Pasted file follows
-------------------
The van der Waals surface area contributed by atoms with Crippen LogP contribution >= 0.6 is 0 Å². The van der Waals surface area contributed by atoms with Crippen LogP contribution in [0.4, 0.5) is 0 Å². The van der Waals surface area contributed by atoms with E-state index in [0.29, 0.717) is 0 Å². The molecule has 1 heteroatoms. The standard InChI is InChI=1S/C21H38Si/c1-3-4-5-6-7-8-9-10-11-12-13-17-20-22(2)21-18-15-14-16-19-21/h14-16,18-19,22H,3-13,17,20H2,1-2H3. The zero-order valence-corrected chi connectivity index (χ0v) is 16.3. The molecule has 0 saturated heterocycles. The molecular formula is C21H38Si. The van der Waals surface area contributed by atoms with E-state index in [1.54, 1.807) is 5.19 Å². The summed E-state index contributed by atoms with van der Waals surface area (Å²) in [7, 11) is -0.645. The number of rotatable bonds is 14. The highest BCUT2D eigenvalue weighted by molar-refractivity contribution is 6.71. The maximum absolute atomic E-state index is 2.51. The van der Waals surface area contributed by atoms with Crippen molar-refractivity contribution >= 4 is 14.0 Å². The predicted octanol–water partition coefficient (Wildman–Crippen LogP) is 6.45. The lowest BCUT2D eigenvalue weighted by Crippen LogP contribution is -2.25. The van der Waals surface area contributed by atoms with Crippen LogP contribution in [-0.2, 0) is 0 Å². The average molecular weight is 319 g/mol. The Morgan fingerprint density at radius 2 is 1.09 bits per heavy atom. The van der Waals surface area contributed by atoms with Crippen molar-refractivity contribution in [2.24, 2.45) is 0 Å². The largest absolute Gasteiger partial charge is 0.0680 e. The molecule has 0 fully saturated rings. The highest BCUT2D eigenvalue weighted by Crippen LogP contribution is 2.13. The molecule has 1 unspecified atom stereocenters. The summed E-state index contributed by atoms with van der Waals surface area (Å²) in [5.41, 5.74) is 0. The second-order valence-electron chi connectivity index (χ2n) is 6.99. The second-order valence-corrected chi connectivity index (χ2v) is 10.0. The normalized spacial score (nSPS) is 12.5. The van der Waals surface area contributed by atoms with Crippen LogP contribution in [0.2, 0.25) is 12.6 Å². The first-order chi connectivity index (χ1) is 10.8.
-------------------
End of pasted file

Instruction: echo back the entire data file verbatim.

The van der Waals surface area contributed by atoms with Crippen LogP contribution >= 0.6 is 0 Å². The van der Waals surface area contributed by atoms with Crippen LogP contribution in [0.4, 0.5) is 0 Å². The van der Waals surface area contributed by atoms with E-state index in [0.29, 0.717) is 0 Å². The molecule has 1 heteroatoms. The standard InChI is InChI=1S/C21H38Si/c1-3-4-5-6-7-8-9-10-11-12-13-17-20-22(2)21-18-15-14-16-19-21/h14-16,18-19,22H,3-13,17,20H2,1-2H3. The zero-order valence-corrected chi connectivity index (χ0v) is 16.3. The molecule has 0 saturated heterocycles. The molecular formula is C21H38Si. The van der Waals surface area contributed by atoms with E-state index in [1.54, 1.807) is 5.19 Å². The summed E-state index contributed by atoms with van der Waals surface area (Å²) in [7, 11) is -0.645. The number of rotatable bonds is 14. The highest BCUT2D eigenvalue weighted by molar-refractivity contribution is 6.71. The maximum absolute atomic E-state index is 2.51. The van der Waals surface area contributed by atoms with Crippen molar-refractivity contribution >= 4 is 14.0 Å². The predicted octanol–water partition coefficient (Wildman–Crippen LogP) is 6.45. The lowest BCUT2D eigenvalue weighted by Crippen LogP contribution is -2.25. The van der Waals surface area contributed by atoms with Crippen LogP contribution in [-0.2, 0) is 0 Å². The average molecular weight is 319 g/mol. The Morgan fingerprint density at radius 2 is 1.09 bits per heavy atom. The van der Waals surface area contributed by atoms with Crippen molar-refractivity contribution in [2.24, 2.45) is 0 Å². The largest absolute Gasteiger partial charge is 0.0680 e. The molecule has 0 fully saturated rings. The highest BCUT2D eigenvalue weighted by Crippen LogP contribution is 2.13. The molecule has 1 unspecified atom stereocenters. The summed E-state index contributed by atoms with van der Waals surface area (Å²) in [5.41, 5.74) is 0. The second-order valence-electron chi connectivity index (χ2n) is 6.99. The second-order valence-corrected chi connectivity index (χ2v) is 10.0. The normalized spacial score (nSPS) is 12.5. The van der Waals surface area contributed by atoms with Crippen LogP contribution in [0.2, 0.25) is 12.6 Å². The first-order chi connectivity index (χ1) is 10.8.